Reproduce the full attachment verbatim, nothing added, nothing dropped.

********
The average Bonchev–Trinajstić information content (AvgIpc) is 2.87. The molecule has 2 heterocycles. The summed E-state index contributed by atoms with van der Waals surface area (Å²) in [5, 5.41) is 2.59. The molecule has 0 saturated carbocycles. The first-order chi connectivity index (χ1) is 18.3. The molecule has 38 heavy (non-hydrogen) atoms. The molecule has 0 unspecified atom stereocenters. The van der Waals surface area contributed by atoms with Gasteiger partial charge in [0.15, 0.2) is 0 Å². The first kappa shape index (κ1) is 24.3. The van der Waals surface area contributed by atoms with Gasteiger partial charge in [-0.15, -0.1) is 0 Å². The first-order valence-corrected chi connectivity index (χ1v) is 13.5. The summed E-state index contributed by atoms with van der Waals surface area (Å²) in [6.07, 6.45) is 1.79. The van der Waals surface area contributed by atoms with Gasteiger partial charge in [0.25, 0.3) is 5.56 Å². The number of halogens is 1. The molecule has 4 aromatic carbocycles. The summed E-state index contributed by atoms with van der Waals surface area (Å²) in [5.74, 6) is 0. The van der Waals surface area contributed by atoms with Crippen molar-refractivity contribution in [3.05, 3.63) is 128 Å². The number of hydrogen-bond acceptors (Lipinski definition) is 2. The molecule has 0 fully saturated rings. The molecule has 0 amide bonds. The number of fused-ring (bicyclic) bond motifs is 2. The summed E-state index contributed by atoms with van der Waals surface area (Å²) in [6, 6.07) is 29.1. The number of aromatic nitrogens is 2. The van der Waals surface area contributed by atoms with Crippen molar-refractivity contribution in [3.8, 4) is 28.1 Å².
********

The average Bonchev–Trinajstić information content (AvgIpc) is 2.87. The molecule has 2 heterocycles. The summed E-state index contributed by atoms with van der Waals surface area (Å²) in [5, 5.41) is 2.59. The molecule has 0 saturated carbocycles. The first-order chi connectivity index (χ1) is 18.3. The molecule has 38 heavy (non-hydrogen) atoms. The molecule has 0 unspecified atom stereocenters. The van der Waals surface area contributed by atoms with Gasteiger partial charge in [0.15, 0.2) is 0 Å². The first kappa shape index (κ1) is 24.3. The van der Waals surface area contributed by atoms with Gasteiger partial charge in [-0.15, -0.1) is 0 Å². The first-order valence-corrected chi connectivity index (χ1v) is 13.5. The summed E-state index contributed by atoms with van der Waals surface area (Å²) in [6.07, 6.45) is 1.79. The van der Waals surface area contributed by atoms with Gasteiger partial charge in [0.25, 0.3) is 5.56 Å². The number of halogens is 1. The molecule has 4 aromatic carbocycles. The summed E-state index contributed by atoms with van der Waals surface area (Å²) in [5.74, 6) is 0. The van der Waals surface area contributed by atoms with Crippen molar-refractivity contribution in [3.05, 3.63) is 128 Å². The number of hydrogen-bond acceptors (Lipinski definition) is 2. The molecule has 0 fully saturated rings. The molecule has 0 amide bonds. The number of fused-ring (bicyclic) bond motifs is 2. The summed E-state index contributed by atoms with van der Waals surface area (Å²) in [6, 6.07) is 29.1. The number of aromatic nitrogens is 2. The van der Waals surface area contributed by atoms with Crippen molar-refractivity contribution in [3.8, 4) is 28.1 Å².